Michael R. Norman

Michael Norman received his Ph.D. from Tulane University in 1983. Since then, he has been at Argonne National Laboratory, where he is now a Distinguished Fellow and Head of the Condensed Matter Theory Group. He is a Fellow of the American Physical Society and has served on the Editorial Board for Physical Review B. His research is in the theory of strongly correlated electron systems, particularly high-temperature cuprate superconductors, heavy fermions, and related materials. He has published over 190 papers. In 2008 he was recognized as an Outstanding Referee by the American Physical Society.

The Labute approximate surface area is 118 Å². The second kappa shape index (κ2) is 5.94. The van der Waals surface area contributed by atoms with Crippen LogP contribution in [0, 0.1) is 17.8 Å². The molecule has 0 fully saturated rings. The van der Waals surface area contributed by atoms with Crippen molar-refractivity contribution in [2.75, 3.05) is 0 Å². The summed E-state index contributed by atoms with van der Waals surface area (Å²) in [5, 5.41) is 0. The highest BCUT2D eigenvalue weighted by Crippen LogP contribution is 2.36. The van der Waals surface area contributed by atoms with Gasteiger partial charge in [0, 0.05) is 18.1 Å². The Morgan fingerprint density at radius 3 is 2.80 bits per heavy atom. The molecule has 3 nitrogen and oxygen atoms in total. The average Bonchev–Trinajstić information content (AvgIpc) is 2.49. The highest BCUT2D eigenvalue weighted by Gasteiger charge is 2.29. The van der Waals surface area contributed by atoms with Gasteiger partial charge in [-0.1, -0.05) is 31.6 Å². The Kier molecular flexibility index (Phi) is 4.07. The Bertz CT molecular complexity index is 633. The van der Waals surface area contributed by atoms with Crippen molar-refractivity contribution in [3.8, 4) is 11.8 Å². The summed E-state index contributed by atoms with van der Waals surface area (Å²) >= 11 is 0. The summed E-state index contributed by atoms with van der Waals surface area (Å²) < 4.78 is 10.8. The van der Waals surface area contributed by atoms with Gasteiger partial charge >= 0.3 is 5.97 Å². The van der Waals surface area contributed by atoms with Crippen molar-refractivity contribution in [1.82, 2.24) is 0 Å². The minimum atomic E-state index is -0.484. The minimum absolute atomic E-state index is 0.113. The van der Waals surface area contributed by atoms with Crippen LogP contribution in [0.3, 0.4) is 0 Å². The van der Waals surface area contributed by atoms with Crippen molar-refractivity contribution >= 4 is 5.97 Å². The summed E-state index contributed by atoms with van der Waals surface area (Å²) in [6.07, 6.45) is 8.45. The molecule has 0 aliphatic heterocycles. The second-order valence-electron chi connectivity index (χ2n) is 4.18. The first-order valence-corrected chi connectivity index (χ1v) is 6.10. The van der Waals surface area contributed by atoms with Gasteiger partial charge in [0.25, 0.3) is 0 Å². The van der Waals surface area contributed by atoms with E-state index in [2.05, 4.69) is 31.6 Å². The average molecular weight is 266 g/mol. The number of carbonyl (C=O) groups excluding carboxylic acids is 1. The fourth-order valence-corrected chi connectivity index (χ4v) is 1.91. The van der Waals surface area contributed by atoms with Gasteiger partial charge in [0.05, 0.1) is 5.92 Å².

Michael R. Norman Published September 15, 2008

Superconductivity

A new class of high-temperature superconductors has been discovered in layered iron arsenic compounds. Results in this rapidly moving field may shed light on the still unsolved problem of high-temperature cuprate superconductivity.

Michael R. Norman Published October 18, 2010

Superconductivity

After twenty years of effort, definitive quantum oscillations that could be used to map the Fermi surface were finally observed in a high-temperature cuprate superconductor in 2007. This and subsequent studies reveal a profound rearrangement of the Fermi surface in underdoped cuprates. The cause of the reconstruction, and its implication for the origin of high-temperature superconductivity, is a subject of active debate.